Gene expression and RNA splicing explain large proportions of the heritability for complex traits in cattle


Source: Cell Genomics

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Faculty of Veterinary & Agricultural Science, the University of Melbourne, Parkville, VIC 3052, Australia
Agriculture Victoria, AgriBio, Centre for AgriBiosciences, Bundoora, VIC 3083, Australia
Cambridge-Baker Systems Genomics Initiative, Baker Heart and Diabetes Institute, Melbourne, VIC 3004, Australia
MRC Human Genetics Unit at the Institute of Genetics and Cancer, the University of Edinburgh, Edinburgh, UK
Center for Quantitative Genetics and Genomics, Aarhus University, Aarhus, Denmark
Westlake Laboratory of Life Sciences and Biomedicine, Hangzhou, Zhejiang 310024, China
Animal Genomics and Improvement Laboratory, Henry A. Wallace Beltsville Agricultural Research Center, Agricultural Research Service, USDA, Beltsville, MD 20705, USA
The Roslin Institute, Royal (Dick) School of Veterinary Studies, the University of Edinburgh, Midlothian EH25 9RG, UK
Institute for Molecular Bioscience, the University of Queensland, Brisbane, QLD 4072, Australia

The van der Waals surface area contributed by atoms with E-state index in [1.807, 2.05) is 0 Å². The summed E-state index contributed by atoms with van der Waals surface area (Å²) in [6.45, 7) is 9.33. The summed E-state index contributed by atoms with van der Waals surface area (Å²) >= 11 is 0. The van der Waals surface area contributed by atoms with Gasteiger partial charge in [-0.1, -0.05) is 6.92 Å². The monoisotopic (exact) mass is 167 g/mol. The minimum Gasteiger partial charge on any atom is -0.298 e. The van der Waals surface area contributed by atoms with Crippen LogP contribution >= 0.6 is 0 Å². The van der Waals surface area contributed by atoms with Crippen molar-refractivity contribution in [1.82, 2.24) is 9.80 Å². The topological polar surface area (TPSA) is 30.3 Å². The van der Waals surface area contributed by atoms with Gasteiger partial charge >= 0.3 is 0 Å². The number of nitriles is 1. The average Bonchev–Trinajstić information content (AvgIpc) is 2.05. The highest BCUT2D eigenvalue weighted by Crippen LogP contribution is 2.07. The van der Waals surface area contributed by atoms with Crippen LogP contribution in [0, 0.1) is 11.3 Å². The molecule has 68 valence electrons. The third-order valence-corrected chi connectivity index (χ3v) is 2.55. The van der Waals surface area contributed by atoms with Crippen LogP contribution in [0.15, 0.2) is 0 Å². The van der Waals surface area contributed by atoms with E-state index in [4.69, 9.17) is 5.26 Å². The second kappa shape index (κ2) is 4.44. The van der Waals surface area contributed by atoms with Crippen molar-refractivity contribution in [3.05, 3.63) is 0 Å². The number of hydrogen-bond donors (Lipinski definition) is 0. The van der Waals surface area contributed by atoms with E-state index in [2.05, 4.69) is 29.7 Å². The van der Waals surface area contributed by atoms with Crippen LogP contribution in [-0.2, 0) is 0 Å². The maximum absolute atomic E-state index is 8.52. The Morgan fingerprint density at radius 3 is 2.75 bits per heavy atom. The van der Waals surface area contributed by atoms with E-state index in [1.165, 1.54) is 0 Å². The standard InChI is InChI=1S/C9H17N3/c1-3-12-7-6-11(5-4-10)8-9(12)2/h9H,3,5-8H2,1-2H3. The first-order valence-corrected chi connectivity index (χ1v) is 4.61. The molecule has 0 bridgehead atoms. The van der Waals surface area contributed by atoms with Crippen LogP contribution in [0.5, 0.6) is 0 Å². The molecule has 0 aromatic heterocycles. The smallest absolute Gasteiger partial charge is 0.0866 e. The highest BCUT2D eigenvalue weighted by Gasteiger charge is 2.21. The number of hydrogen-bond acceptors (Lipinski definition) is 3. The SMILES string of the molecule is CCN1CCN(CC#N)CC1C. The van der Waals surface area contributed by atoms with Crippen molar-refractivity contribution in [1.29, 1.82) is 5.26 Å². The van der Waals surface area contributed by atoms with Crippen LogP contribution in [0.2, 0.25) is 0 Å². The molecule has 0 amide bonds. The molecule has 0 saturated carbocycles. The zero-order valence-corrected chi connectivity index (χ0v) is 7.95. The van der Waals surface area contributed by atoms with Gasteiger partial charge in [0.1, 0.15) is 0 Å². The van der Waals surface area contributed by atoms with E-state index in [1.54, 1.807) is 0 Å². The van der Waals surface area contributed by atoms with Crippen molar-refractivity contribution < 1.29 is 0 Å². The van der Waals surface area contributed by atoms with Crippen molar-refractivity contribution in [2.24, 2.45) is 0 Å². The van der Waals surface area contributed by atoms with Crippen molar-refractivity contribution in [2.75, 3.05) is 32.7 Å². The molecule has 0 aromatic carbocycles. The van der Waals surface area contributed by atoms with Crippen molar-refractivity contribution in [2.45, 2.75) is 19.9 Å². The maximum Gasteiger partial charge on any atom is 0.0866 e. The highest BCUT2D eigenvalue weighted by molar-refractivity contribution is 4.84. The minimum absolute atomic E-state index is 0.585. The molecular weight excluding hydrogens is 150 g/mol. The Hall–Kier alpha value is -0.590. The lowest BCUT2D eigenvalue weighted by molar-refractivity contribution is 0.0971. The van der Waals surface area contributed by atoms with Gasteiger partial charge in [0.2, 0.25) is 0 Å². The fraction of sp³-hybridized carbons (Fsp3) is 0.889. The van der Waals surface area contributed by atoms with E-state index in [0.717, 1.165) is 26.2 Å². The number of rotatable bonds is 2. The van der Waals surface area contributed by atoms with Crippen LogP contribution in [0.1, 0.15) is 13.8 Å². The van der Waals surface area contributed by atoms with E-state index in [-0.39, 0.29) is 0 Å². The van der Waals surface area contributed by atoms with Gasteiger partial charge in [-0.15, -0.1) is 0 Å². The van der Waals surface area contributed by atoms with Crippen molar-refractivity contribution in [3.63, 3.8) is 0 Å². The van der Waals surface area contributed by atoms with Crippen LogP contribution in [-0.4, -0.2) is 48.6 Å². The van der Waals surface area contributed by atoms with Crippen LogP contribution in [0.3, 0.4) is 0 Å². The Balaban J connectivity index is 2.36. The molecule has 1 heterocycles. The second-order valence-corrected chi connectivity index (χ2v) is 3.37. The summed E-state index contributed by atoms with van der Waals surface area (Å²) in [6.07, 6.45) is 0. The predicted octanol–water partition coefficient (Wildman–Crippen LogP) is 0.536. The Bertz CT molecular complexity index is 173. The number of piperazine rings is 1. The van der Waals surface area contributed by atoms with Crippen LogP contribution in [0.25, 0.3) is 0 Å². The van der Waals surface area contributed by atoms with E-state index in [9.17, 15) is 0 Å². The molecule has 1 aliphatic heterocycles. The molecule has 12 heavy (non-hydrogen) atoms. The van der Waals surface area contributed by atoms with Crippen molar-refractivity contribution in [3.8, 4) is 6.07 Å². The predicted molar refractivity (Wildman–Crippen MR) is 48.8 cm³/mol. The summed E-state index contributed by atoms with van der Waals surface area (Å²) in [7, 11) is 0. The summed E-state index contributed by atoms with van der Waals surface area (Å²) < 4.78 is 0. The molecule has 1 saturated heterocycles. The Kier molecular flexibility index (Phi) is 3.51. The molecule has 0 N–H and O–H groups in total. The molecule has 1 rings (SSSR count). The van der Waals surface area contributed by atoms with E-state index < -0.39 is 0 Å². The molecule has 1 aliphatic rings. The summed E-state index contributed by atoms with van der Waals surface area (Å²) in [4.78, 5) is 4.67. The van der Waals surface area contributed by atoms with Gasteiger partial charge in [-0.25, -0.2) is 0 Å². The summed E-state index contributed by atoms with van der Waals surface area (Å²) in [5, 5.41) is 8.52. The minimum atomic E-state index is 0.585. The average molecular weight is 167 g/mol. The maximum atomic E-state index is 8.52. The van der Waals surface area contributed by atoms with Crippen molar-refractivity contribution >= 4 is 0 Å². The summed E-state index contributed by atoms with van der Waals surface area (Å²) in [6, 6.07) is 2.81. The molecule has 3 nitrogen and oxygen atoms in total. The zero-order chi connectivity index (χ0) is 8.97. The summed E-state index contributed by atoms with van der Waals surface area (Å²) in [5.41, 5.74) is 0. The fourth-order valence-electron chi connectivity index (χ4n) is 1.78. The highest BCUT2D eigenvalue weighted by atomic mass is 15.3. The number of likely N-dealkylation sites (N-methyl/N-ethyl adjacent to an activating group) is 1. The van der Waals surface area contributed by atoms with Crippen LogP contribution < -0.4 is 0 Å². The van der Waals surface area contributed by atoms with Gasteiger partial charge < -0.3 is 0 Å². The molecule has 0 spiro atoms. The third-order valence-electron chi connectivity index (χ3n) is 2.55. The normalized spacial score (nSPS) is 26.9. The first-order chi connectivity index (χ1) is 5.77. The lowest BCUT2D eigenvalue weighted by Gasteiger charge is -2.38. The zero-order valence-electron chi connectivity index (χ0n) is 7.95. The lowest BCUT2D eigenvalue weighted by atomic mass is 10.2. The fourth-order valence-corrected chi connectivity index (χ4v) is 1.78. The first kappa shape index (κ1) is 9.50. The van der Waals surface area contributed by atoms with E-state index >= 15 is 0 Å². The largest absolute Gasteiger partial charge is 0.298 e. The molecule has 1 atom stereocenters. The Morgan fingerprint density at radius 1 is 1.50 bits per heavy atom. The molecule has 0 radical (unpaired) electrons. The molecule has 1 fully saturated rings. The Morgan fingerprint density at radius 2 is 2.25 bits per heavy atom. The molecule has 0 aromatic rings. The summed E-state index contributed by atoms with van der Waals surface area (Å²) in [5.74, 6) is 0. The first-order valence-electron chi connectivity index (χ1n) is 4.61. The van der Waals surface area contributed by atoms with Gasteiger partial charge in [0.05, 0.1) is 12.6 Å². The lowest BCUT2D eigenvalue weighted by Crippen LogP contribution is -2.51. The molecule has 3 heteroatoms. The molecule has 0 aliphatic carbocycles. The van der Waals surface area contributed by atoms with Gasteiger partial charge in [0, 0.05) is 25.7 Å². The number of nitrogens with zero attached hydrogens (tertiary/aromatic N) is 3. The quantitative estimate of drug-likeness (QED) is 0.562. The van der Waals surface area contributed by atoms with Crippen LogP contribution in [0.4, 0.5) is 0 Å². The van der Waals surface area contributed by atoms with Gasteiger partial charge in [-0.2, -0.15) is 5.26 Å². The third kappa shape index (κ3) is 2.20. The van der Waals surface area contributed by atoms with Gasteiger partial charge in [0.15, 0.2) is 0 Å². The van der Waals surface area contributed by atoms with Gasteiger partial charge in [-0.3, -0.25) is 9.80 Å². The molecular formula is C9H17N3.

Queensland Brain Institute, the University of Queensland, Brisbane, QLD 4072, Australia
School of Applied Systems Biology, La Trobe University, Bundoora, VIC 3083, Australia


Map cis and trans eQTLs and RNA splicing sQTLs in 16 tissues of 4,725 cattle

Use cis and trans e/sQTLs to partition heritability (h2) of 37 traits of 120,000 cattle

cis and trans e/sQTLs explained an average of 69.2% of h2 across phenotypic traits

cis and trans e/sQTLs are essential for mammalian phenotypes


Many quantitative trait loci (QTLs) are in non-coding regions. Therefore, QTLs are assumed to affect gene regulation. Gene expression and RNA splicing are primary steps of transcription, so DNA variants changing gene expression (eVariants) or RNA splicing (sVariants) are expected to significantly affect phenotypes. We quantify the contribution of eVariants and sVariants detected from 16 tissues (n = 4,725) to 37 traits of ∼120,000 cattle (average magnitude of genetic correlation between traits = 0.13). Analyzed in Bayesian mixture models, averaged across 37 traits, cis and trans eVariants and sVariants detected from 16 tissues jointly explain 69.2% (SE = 0.5%) of heritability, 44% more than expected from the same number of random variants. This 69.2% includes an average of 24% from trans e-/sVariants (14% more than expected). Averaged across 56 lipidomic traits, multi-tissue cis and trans e-/sVariants also explain 71.5% (SE = 0.3%) of heritability, demonstrating the essential role of proximal and distal regulatory variants in shaping mammalian phenotypes.

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